jasmins little space

What is a "search domain"?

I never thought about the search domain setting in my network settings. It was set to fritz.box (cause I use one of their routers) and I never knew why. It was just… there.

Because of a toot by Katze, I got a bit hooked what that thing called actually is.

What’s the search domain?

Basically, if you have a search domain set, like my router did it, you can resolve arbitrary, uh, subdomains. It’s useful for company networks and especially internal DNS systems.

For example: If you set the search domain to acme.org, people can resolve meow.acme.org by simply entering meow in their browser. The domain would be resolved like this:

  1. ooooh, you don’t have a top level domain on this request. Imma ask acme.org to resolve this.
  2. acme.org responded with
  3. I can send my request to, yaay! :3

Can I use that for my own network?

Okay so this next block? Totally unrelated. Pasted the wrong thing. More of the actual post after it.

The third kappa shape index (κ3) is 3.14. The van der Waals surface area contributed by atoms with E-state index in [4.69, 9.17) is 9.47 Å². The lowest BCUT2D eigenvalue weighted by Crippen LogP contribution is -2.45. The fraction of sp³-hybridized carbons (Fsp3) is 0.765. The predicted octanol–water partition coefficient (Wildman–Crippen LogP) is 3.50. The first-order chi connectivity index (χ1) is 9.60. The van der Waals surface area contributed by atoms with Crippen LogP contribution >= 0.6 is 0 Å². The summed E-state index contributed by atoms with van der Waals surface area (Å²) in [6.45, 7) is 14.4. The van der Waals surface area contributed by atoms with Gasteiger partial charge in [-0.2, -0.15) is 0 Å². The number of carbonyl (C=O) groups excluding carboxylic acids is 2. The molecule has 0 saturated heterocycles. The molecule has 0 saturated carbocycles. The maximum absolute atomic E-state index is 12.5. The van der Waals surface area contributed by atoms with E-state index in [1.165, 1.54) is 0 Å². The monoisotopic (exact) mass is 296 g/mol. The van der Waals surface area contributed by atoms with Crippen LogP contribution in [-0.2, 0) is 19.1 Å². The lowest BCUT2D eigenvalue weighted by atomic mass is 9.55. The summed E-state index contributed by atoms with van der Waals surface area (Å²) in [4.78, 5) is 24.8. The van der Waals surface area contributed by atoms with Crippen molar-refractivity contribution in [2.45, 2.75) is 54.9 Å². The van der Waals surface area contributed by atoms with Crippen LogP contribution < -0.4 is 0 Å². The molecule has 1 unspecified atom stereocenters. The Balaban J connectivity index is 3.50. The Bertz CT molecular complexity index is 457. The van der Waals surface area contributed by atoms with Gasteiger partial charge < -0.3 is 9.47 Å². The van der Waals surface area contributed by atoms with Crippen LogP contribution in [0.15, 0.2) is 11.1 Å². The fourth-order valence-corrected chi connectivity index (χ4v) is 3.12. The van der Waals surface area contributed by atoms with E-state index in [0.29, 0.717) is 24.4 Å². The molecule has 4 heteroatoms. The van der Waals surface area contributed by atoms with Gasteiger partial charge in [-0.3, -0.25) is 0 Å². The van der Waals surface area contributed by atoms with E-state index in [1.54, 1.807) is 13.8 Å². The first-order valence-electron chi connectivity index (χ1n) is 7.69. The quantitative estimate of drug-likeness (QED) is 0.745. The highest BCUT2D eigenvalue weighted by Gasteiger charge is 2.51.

Theoretically yes. Practically, it’s complicated. The reason for that is DNS rebinding, a method of DNS spoofing. The technical details are explained in the linked Wikipedia article.

However, as a safety precaution, certain routers, like my beloved (ahem) Fritz!Box do have a filter for such DNS requests. Even if I’d set the A record for home.jasminchen.dev to, the router would block such DNS requests.

With DNS over HTTPS (DoH) or DNS over TLS (DoT), I could easily circumvent such filters. But that’s something to explore on another day.